The next important block is the decoder. Here thermometer logic was used due to its intrinsic monotonicity. Since the design is only 7-bits, creating this decoder wasn’t very difficult: essentially I just had to create a truth table and then implement that function. I split the decoders into a 3-bit decoder (row) and 4-bit decoder (column) to simplify the logic. I didn’t use a NAND or NOR only implementation and ended up using a variety of AND and OR gates. If I wanted my design to be more efficient (and to cut down on gate-delays) it would’ve made sense to use only NAND or NOR gates. I wasn’t too worried about these issues, however, so I stuck with the ‘lazy’ implementation. A bit of an oversight was that my transistor sizing wasn’t very smart. Instead of using a fanout approach (where I minimize delays by sizing a transistor based on what it’s driving), I sized everything to one unit resistance (which I arbitrarily picked- you can read that in the paper). The layout is where everything went awry. My row decoder (not shown) wasn’t awful, though. My strategy, just to simplify the layout process for myself, was to organize blocks into equally sized rows and have all the outputs located at the top of the cell. This was a decent approach, though there was a good amount of unused space, unfortunately. The column decoder was a bit larger and my row-decode strategy did not end up translating very well. As you can see in the figure, there is a ton of unused space - way more than I would’ve liked. By the time I realized just how much unused space there would be, however, I was already knee deep in the layout and had no time to re-do it. I’m really upset with the way it turned out and I’m just lucky that the layout of the decoder wasn’t critical for proper operation (like the opamp and current cell layouts are).
The last real critical block was the current-cell. Now one design choice I made that I later regretted was not stepping down the local logic supply from 5V to something lower like 3V. The reason I decided not to drop the level was that I’d have to put more time into sizing the current switches to guarantee only one is conducting in either state (on/off). Again, that 8-week timetable was pretty scary - especially with a plethora of other things on my plate. The benefits of lowering the voltage would’ve been worth it though as my settling time would’ve massively decreased. Another oversight was that I sized my CMOS divider a bit too large and end up conducting 20uA (which results in a fairly large amount of power when multiplied by 127 cells). Realistically I could’ve brought that current draw down much, much lower and really don’t know why I didn’t just take the 2 minutes to change the sizes. Definitely an oversight.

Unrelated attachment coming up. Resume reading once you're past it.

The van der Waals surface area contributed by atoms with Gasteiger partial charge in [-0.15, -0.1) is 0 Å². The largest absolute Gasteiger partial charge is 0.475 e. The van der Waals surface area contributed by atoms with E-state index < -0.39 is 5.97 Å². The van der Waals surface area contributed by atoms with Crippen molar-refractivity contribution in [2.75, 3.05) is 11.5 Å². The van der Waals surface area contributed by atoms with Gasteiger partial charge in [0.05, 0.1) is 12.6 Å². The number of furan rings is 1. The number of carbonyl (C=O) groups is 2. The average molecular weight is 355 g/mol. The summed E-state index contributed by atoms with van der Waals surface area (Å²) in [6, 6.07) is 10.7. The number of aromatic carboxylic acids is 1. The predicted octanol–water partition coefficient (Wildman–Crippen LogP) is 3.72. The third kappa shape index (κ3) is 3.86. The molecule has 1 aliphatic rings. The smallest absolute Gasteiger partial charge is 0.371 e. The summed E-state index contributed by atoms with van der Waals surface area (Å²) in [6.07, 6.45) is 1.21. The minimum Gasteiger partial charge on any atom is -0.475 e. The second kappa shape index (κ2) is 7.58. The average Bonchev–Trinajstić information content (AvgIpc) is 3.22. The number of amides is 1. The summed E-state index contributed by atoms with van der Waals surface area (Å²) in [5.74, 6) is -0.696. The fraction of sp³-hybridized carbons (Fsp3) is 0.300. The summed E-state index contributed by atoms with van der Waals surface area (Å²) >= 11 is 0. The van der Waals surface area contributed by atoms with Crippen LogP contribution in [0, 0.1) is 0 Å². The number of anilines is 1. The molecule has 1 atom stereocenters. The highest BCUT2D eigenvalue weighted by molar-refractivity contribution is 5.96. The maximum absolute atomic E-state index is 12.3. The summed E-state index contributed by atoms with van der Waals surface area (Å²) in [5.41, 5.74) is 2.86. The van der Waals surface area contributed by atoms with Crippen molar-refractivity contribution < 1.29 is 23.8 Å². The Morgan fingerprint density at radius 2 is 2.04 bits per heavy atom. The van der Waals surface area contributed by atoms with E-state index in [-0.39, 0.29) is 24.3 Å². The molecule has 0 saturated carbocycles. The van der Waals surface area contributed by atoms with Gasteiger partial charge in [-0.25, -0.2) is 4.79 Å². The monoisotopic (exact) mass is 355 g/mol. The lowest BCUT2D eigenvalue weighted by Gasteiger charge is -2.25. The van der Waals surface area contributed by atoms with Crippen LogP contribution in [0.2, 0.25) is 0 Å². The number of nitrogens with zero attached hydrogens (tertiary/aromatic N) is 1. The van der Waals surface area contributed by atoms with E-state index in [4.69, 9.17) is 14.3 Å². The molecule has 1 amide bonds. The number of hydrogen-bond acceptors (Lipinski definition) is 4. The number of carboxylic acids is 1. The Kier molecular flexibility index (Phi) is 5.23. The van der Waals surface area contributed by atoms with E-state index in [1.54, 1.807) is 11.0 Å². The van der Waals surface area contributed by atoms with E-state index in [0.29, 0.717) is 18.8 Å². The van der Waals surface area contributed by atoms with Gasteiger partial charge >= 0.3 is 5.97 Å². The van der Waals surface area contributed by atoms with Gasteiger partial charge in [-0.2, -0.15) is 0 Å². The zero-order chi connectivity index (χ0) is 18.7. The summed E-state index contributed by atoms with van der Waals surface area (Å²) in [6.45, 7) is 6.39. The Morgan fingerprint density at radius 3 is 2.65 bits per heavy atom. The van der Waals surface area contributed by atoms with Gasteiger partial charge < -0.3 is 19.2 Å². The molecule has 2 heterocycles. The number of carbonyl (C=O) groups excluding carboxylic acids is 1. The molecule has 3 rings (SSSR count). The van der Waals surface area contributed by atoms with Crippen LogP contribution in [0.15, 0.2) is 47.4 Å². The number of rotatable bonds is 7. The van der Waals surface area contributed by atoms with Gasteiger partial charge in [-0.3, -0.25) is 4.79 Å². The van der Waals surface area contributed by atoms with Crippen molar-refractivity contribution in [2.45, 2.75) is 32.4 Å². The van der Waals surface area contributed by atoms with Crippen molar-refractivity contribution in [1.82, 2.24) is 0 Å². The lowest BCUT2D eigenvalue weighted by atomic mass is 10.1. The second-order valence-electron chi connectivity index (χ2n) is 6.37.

Now the layout is… okay. I’m decently happy with how compact I got it (there is certainly room for improvement) but something quite unfortunate happened which resulted in my doing something incredibly dumb: I forgot I had a size constraint. When I went to lay out all 127 cells, I did not fit within my pad ring (1.3 mm x 1.3 mm). I had to remake the layout (which is shown above) to make it more rectangular and in my panic-stricken state ended up placing the ports such that some digital lines would be forced to cross over some analog portions of each cell. Routing all that digital noise near what should be a really clean analog line is bad, bad, bad. It’s one of those things, though, where I’m glad I made this mistake because it’s one I will remember to NEVER make again. Black clouds, silver linings, etc. To try and mitigate this, I made sure to surround my analog output line in grounded metal (sides, top and bottom) to try and keep it as clean as possible up until the points where the digital lines come in to ruin the day. The final layout is shown below and I’ll be adding to this post once the chip comes in from the fab. Hopefully everything works great!
EE726 - Link to Final Paper